Dad Uses Dealership Trips As Reward To Foster Son's Love Of Cars

Illustration for article titled Dad Uses Dealership Trips As Reward To Foster Son's Love Of Cars

This isn't a new car-buying strategy on how to torture salespeople with toddlers, though that may be crazy enough to work. It's about how one dad is turning his tyke into a gearhead, without going broke, by visiting the showrooms. Even though they aren't making a purchase, the dealers are pretty cool about it.

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The story comes to us from a the Huffington Post blog writer Marco Gonzalez. He was trying to find a way to encourage his son's love for cars and trucks without over indulging him with Hot Wheels and Matchbox. So he decided to reward his 4 year old with a trip to a car dealership so the little guy can see his favorite 4 x 4 vehicles up-close.

Take a few moments and read the whole thing; here is my favorite part-

I let him know of my plan, and whoa... if he could do backflips and cartwheels, he would have pulled a Mary Lou Retton all over our house. His excitement was unreal!

So, sure enough, we set the first goal. I told him, "If you have an entire week at school where you listen to your teachers, eat your whole lunch and clean up when you're supposed to, we will cruise to your truck dealership of choice this weekend." First words out of his mouth were: "Ford? Can I go see the F-150s and F-250s? I want one like my Uncle Robert." Yes. It was on!

Now that my son is about to be 2, I am proud to report that I can purchase Hot-Wheels, Matchbox, Tonka and all my favorites that started me on this path and not look like a weirdo. (It is perfectly fine for a childless grown men to buy Hot-Wheels. If you are a childless grown man buying Hot-Wheels, there is a place for you on the internet). So as a dad with a little guy of my own who says the word "Car" more than "Mommy," I look forward to trying this out. Like, Marco's son my boy Andrew prefers his construction vehicles and off-roaders to the sports-cars that I picked out. So maybe Andrew is just a Truck Yeah! name.

As someone who works with dealerships on a daily basis, this story reinforces my belief that there are many good salespeople out there who got into the business because they love cars and want to share that love with others.

This kid was in truck heaven. We walked around that dealership for a good 45 minutes, and he never once stopped smiling... and talking. The salesman put the cherry on top when on our way out, he handed him a brochure for the F-150. I could tell by his face, this was better than any book he already owned. Yes, I'm referring to the library of books currently in his room. Not only was this a memorable experience for him, but he got a memento to take home.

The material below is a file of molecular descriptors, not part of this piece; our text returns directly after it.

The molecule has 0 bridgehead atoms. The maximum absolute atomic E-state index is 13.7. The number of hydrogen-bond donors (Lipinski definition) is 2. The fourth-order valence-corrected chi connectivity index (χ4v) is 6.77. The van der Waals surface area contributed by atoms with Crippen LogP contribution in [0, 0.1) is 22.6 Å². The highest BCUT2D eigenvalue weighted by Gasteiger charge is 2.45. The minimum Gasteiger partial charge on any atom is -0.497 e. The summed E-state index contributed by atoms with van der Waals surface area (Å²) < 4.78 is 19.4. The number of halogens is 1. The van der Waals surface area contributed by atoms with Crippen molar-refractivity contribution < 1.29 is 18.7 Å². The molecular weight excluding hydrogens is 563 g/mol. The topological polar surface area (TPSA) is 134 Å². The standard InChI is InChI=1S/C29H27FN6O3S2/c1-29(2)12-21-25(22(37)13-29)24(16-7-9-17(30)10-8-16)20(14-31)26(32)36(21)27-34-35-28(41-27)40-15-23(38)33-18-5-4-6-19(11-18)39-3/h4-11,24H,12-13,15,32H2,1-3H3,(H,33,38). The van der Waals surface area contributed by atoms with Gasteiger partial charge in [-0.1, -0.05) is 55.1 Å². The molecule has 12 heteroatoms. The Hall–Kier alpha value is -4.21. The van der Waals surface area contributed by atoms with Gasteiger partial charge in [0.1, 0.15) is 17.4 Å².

So good work Mr. Gonzalez, we are proud that junior will join our Jalopnik ranks someday....In fact he already has.

(Image Credit: Marco Gonzalez used with permission)

If you have a question, a tip, or something you would like to to share about car-buying, drop me a line at AutomatchConsulting@gmail.com and be sure to include your Kinja handle.

DISCUSSION

methylsulfonylmethane
Methylsulfonylmethane

Tom, Hot Wheels are cool and all, but the toy industry has moved on recently. You should look into these for your kiddo:

Modarri Cars is a new independent toy-maker that is turning out some of the highest-quality toy cars that [reasonable amounts of] money can buy. They are a super-simple building toy with no screws or small components to lose or create a choking hazard. The 'lug nuts' are permanently captured inside the wheels and all the components are robustly made for high-impact play. They even have functional suspension components! It may be a bit complex for a two-year-old, but you can build the kit for him and he can grow into them. Once assembled they make for a super-tough toy that is specifically designed not to come apart during extended play.

There are a handful of Modarri models for now. Amazingly, despite their very different designs, all of their parts are fully swappable so that many different iterations of the cars can be played around with. The people behind Modarri are true car guys who wanted to create a rugged, hands-on toy car that would stand tall in a market lousy with fragile remote-controlled bullshit. They've lavished their product with beautiful design in a toy segment that just doesn't get that kind of attention anymore. They think kids should have proper toys that require some imagination to have fun with and I couldn't agree more.

Modarri is just now getting off the ground. They had a very successful kickstarter and the beta models have been really impressive. They recently had to push back their retail release date to September due to tooling troubles, but they are still on track to deliver an amazing product. You should keep an eye on them and maybe look at picking a model up later in the year once the dust has settled. Would make a crazy-cool Christmas gift.

http://www.modarri.com/